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Our Farm: McIntyre Family Farm

Feb 1st, 2016 | Category: Community

by Matt McIntyre

My wife Jena and I started McIntyre Family Farm a few years ago when we found a place we fell in love with just east of Sedro-Woolley right on the North Cascades Highway.  Even when I first met Jena, she told me about her dream of someday raising grass-fed beef. Life took us in a couple of different directions first, but we kept looking for a place that was right, and we moved from Bellingham to Skagit County to start farming. We had been dreaming about delving into a variety of farming enterprises, and we always knew that the size of the parcel we ended up on would ultimately shape how our business developed. While we looked for land, worked and saved money, we also read, researched interesting crops, and listened to anyone and everyone we could about a variety of potential farming ventures. We enrolled in WSU’s Cultivating Success program to learn as much as we could. We were fortunate enough to purchase a place with enough room to raise cattle; however, land is only one of many factors to consider. There is also the matter of experience and money.

McIntyre family on their farm, summer time. PHOTO BY DIANE PADYS

McIntyre family on their farm, summer time. PHOTO BY DIANE PADYS

We knew we would ultimately want a livestock focused, pasture based operation, so poultry seemed like a natural place to start. Ever since, pasture-raised eggs, broilers, and turkeys have made up the majority of our production and sales. We also started to build a sheep and cattle operation from the ground up. As we gained experience, we also continued to attend workshops, events, and lectures as well as taking part in WSU’s Livestock Advisors program.

We truly feel that even though farming is hard work, you should grow what you like to grow. As part of this philosophy, we have tried a variety of things to see how fulfilling they are, as well as how marketable they are. Through this process, we have raised goats, pigs, sheep, cows, chickens, turkeys and veggies. We have found joy in all of these ventures, as well as found some of the potential challenges, including livestock prices, infrastructure and feed costs, as well as limited processing options for getting products to market. We have enjoyed all of these enterprises and will continue to produce and sell all of them in some capacity.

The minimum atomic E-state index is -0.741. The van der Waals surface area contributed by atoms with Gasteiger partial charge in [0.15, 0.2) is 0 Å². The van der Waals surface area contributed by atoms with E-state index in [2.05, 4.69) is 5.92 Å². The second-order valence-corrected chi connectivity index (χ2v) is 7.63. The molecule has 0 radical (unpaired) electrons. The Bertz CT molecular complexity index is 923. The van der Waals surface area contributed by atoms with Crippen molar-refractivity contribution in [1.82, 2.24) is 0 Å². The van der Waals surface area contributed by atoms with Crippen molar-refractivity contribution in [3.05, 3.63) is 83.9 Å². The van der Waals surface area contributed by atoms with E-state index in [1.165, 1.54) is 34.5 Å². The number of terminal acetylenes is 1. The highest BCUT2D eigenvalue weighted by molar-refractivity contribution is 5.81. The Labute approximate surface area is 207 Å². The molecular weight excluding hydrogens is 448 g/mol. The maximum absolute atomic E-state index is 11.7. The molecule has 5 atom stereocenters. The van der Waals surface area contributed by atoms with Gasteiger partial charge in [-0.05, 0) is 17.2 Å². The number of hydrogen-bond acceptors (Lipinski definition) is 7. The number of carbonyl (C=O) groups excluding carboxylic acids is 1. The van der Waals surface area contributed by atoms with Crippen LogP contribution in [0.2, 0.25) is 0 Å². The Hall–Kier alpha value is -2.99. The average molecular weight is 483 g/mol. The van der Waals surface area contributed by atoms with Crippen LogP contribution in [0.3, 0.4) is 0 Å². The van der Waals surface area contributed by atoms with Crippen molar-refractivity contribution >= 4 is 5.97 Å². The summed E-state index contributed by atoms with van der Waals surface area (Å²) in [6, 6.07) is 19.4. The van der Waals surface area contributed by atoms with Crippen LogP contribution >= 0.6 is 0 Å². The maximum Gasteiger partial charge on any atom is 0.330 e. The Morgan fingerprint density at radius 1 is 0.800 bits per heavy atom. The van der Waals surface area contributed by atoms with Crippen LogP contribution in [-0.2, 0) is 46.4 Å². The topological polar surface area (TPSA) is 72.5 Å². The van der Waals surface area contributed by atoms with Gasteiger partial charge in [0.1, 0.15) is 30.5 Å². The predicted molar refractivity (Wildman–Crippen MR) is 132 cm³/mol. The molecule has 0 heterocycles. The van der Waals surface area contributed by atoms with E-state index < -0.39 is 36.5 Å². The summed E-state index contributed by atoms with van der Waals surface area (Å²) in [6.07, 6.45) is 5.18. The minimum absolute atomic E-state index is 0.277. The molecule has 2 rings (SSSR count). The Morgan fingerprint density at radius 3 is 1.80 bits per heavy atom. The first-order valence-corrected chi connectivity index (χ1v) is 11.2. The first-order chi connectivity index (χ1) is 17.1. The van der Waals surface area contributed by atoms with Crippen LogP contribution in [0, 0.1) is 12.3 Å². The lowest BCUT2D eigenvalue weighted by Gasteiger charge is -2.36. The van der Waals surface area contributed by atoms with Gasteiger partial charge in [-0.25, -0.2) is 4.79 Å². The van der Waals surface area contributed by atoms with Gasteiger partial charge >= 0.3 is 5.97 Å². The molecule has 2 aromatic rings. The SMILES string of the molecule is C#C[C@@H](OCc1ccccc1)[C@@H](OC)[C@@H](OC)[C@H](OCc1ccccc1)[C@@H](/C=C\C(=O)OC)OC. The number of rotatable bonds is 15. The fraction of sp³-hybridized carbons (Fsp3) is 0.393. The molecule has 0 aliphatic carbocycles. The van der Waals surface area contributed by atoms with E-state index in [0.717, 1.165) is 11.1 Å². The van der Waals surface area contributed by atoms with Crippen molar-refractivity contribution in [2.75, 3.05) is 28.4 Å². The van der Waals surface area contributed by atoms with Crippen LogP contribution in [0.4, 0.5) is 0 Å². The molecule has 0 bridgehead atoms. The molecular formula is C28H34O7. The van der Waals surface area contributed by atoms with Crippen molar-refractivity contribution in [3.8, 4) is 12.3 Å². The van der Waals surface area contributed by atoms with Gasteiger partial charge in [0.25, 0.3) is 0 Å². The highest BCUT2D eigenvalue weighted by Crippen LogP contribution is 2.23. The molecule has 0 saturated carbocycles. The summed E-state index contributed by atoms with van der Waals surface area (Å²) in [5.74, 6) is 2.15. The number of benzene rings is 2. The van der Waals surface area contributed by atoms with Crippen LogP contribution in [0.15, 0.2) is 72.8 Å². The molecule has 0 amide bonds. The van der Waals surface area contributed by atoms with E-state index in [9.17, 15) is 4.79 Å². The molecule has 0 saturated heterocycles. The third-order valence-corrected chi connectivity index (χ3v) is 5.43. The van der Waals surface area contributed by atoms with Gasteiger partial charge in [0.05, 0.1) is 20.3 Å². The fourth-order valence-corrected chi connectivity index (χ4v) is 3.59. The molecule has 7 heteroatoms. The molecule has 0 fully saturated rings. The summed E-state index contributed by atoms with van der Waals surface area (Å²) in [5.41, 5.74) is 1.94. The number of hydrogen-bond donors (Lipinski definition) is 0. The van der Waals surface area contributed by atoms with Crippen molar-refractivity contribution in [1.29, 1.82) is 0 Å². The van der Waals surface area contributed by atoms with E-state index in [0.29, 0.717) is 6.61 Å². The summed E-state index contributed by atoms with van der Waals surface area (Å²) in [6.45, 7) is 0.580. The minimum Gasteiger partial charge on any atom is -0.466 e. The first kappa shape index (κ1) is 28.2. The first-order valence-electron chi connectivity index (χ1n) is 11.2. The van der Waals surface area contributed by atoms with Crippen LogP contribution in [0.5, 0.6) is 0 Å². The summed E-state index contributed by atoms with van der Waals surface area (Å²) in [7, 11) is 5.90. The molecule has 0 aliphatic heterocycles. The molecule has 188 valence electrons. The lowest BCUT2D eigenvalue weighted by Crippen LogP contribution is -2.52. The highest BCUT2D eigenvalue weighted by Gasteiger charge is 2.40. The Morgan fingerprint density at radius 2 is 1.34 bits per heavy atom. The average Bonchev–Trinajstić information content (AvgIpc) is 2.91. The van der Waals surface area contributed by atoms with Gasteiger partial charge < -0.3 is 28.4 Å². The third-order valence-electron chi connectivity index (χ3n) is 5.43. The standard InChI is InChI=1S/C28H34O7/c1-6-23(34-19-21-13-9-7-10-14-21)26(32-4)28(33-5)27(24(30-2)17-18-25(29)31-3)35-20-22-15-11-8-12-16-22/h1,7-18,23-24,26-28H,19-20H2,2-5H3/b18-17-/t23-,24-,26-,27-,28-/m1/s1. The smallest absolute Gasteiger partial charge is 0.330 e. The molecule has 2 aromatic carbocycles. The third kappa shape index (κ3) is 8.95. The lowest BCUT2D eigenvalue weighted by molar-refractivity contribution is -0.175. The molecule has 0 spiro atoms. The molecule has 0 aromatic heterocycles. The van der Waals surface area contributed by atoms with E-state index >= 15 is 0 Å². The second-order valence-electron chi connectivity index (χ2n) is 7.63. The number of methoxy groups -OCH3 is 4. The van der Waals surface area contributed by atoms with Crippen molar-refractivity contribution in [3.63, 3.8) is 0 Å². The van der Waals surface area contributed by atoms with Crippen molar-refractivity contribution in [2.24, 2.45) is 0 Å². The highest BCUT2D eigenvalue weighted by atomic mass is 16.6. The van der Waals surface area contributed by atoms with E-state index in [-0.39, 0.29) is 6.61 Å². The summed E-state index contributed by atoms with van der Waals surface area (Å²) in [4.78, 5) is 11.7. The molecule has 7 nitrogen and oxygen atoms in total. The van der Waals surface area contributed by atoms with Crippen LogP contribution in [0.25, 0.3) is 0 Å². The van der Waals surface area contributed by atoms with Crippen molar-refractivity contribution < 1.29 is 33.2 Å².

Jena McIntyre with an Alpine-Nubian goat. COURTESY PHOTO

Jena McIntyre with an Alpine-Nubian goat. COURTESY PHOTO

Our main avenues for sales have been through the local farmers markets (we started at the Mount Vernon Farmers Market, but are now vending at the Bellingham Saturday Market), as well as through Acme Farms+Kitchen.  Our experience at the farmers market has been an especially valuable way to see what sells well, what doesn’t sell as well, and what customer wish we had. There is also nothing better than having a satisfied customer come up to our market booth and tell us that they loved the products that we raised. In addition, we were fortunate enough to be chosen to participate in Sustainable Connections’ Food To Bank On program, which has allowed us to continue our education while providing much needed and appreciated food to our local food bank. We are currently participating in our third and final season of this program.

COURTESY PHOTO

COURTESY PHOTO

As our business moves forward, we still feel very passionately about giving the community access to responsibly raised meat, so we are taking steps to expand our beef herd as well as our sheep and laying hen flocks. In addition, we are expanding our vegetable production. As new farmers, we still work on and off the farm, but we recognize that it takes time to build a strong business.

Like everything in life, farming has proved for us to be an activity that requires balance. It is also something that teaches us new lessons about life and ourselves on a near constant basis. We have learned some hard lessons, and I am sure there will be many more to learn in the future. We have found that we need enough diversity to find what we love, but not so much that we are spread too thin. We feel that we also need to let our ideals, dreams, and personal passions drive us, but not let them weigh us down, or lead us into unrealistic or unwise business decisions. We have found that working where we live can have some amazing rewards as well as some challenges, especially with a baby. We have found that we need to work hard, but not so hard that we aren’t enjoying the life we are building for our family. We are constantly reminding ourselves that we need to take a step back, realize that we are doing what we love, and enjoy the beauty all around us. We will keep working on that one.

COURTESY PHOTO

COURTESY PHOTO

For more information about McIntyre Family Farm, visit www.mcintyrefamilyfarm.com, follow their Facebook page, or call (360) 224-2798. The Sedro-Woolley farm offers poultry, eggs, grass-fed beef, produce and pork.

Published in the February 2016 issue of Grow Northwest

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